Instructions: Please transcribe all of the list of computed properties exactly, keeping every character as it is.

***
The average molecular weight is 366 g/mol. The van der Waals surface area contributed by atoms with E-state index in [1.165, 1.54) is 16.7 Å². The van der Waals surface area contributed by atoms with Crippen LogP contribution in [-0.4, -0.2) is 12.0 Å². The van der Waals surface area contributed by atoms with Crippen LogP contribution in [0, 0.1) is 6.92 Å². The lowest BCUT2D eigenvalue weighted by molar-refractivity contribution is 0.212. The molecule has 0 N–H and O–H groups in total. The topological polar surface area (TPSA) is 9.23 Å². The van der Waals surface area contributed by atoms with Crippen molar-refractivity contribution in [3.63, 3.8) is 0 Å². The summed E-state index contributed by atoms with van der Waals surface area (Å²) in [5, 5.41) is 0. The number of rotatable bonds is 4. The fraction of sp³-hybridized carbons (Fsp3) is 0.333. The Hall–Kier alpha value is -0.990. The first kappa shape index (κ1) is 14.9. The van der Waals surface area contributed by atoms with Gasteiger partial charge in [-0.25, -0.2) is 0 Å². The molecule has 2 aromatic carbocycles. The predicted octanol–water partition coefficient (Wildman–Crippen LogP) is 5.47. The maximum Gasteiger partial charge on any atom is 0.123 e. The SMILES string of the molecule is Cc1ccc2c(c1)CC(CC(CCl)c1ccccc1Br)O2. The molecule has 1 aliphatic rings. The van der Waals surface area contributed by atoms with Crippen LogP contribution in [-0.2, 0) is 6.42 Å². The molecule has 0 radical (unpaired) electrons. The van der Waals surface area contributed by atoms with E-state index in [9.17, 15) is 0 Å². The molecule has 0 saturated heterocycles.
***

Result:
The average molecular weight is 366 g/mol. The van der Waals surface area contributed by atoms with E-state index in [1.165, 1.54) is 16.7 Å². The van der Waals surface area contributed by atoms with Crippen LogP contribution in [-0.4, -0.2) is 12.0 Å². The van der Waals surface area contributed by atoms with Crippen LogP contribution in [0, 0.1) is 6.92 Å². The lowest BCUT2D eigenvalue weighted by molar-refractivity contribution is 0.212. The molecule has 0 N–H and O–H groups in total. The topological polar surface area (TPSA) is 9.23 Å². The van der Waals surface area contributed by atoms with Crippen molar-refractivity contribution in [3.63, 3.8) is 0 Å². The summed E-state index contributed by atoms with van der Waals surface area (Å²) in [5, 5.41) is 0. The number of rotatable bonds is 4. The fraction of sp³-hybridized carbons (Fsp3) is 0.333. The Hall–Kier alpha value is -0.990. The first kappa shape index (κ1) is 14.9. The van der Waals surface area contributed by atoms with Gasteiger partial charge in [-0.25, -0.2) is 0 Å². The molecule has 2 aromatic carbocycles. The predicted octanol–water partition coefficient (Wildman–Crippen LogP) is 5.47. The maximum Gasteiger partial charge on any atom is 0.123 e. The SMILES string of the molecule is Cc1ccc2c(c1)CC(CC(CCl)c1ccccc1Br)O2. The molecule has 1 aliphatic rings. The van der Waals surface area contributed by atoms with Crippen LogP contribution in [-0.2, 0) is 6.42 Å². The molecule has 0 radical (unpaired) electrons. The van der Waals surface area contributed by atoms with E-state index in [9.17, 15) is 0 Å². The molecule has 0 saturated heterocycles.